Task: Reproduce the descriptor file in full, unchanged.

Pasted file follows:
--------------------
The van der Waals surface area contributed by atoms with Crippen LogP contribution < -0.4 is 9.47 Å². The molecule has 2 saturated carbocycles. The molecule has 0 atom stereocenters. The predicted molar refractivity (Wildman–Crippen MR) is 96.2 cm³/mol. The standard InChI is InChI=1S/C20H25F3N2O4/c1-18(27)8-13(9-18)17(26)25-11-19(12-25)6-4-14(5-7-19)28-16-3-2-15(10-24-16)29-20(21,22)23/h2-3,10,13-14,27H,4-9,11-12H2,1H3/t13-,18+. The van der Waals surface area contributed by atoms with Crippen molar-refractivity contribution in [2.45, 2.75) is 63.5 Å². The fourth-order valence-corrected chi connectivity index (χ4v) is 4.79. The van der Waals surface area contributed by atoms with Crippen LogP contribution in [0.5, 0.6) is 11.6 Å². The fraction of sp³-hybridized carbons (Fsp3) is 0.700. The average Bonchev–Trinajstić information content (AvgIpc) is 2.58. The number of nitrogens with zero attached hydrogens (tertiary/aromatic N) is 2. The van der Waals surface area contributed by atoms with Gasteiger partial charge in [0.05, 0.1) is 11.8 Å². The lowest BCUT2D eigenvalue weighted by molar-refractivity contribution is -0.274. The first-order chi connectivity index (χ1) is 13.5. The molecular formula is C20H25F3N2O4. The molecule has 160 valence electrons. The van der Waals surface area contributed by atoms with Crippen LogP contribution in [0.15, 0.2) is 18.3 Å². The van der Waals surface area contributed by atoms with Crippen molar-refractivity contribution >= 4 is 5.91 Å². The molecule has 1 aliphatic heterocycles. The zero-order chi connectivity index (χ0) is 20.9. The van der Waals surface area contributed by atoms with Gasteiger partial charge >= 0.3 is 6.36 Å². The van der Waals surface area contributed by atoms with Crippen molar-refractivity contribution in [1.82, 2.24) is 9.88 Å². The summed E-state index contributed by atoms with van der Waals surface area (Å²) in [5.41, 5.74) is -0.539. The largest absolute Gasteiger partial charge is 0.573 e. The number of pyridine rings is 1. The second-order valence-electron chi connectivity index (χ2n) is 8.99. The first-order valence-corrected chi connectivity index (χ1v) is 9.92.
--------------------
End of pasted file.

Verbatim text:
The van der Waals surface area contributed by atoms with Crippen LogP contribution < -0.4 is 9.47 Å². The molecule has 2 saturated carbocycles. The molecule has 0 atom stereocenters. The predicted molar refractivity (Wildman–Crippen MR) is 96.2 cm³/mol. The standard InChI is InChI=1S/C20H25F3N2O4/c1-18(27)8-13(9-18)17(26)25-11-19(12-25)6-4-14(5-7-19)28-16-3-2-15(10-24-16)29-20(21,22)23/h2-3,10,13-14,27H,4-9,11-12H2,1H3/t13-,18+. The van der Waals surface area contributed by atoms with Crippen molar-refractivity contribution in [2.45, 2.75) is 63.5 Å². The fourth-order valence-corrected chi connectivity index (χ4v) is 4.79. The van der Waals surface area contributed by atoms with Crippen LogP contribution in [0.5, 0.6) is 11.6 Å². The fraction of sp³-hybridized carbons (Fsp3) is 0.700. The average Bonchev–Trinajstić information content (AvgIpc) is 2.58. The number of nitrogens with zero attached hydrogens (tertiary/aromatic N) is 2. The van der Waals surface area contributed by atoms with Gasteiger partial charge in [0.05, 0.1) is 11.8 Å². The lowest BCUT2D eigenvalue weighted by molar-refractivity contribution is -0.274. The first-order chi connectivity index (χ1) is 13.5. The molecular formula is C20H25F3N2O4. The molecule has 160 valence electrons. The van der Waals surface area contributed by atoms with Crippen LogP contribution in [0.15, 0.2) is 18.3 Å². The van der Waals surface area contributed by atoms with Crippen molar-refractivity contribution >= 4 is 5.91 Å². The molecule has 1 aliphatic heterocycles. The zero-order chi connectivity index (χ0) is 20.9. The van der Waals surface area contributed by atoms with Gasteiger partial charge >= 0.3 is 6.36 Å². The van der Waals surface area contributed by atoms with Crippen molar-refractivity contribution in [1.82, 2.24) is 9.88 Å². The summed E-state index contributed by atoms with van der Waals surface area (Å²) in [5.41, 5.74) is -0.539. The largest absolute Gasteiger partial charge is 0.573 e. The number of pyridine rings is 1. The second-order valence-electron chi connectivity index (χ2n) is 8.99. The first-order valence-corrected chi connectivity index (χ1v) is 9.92.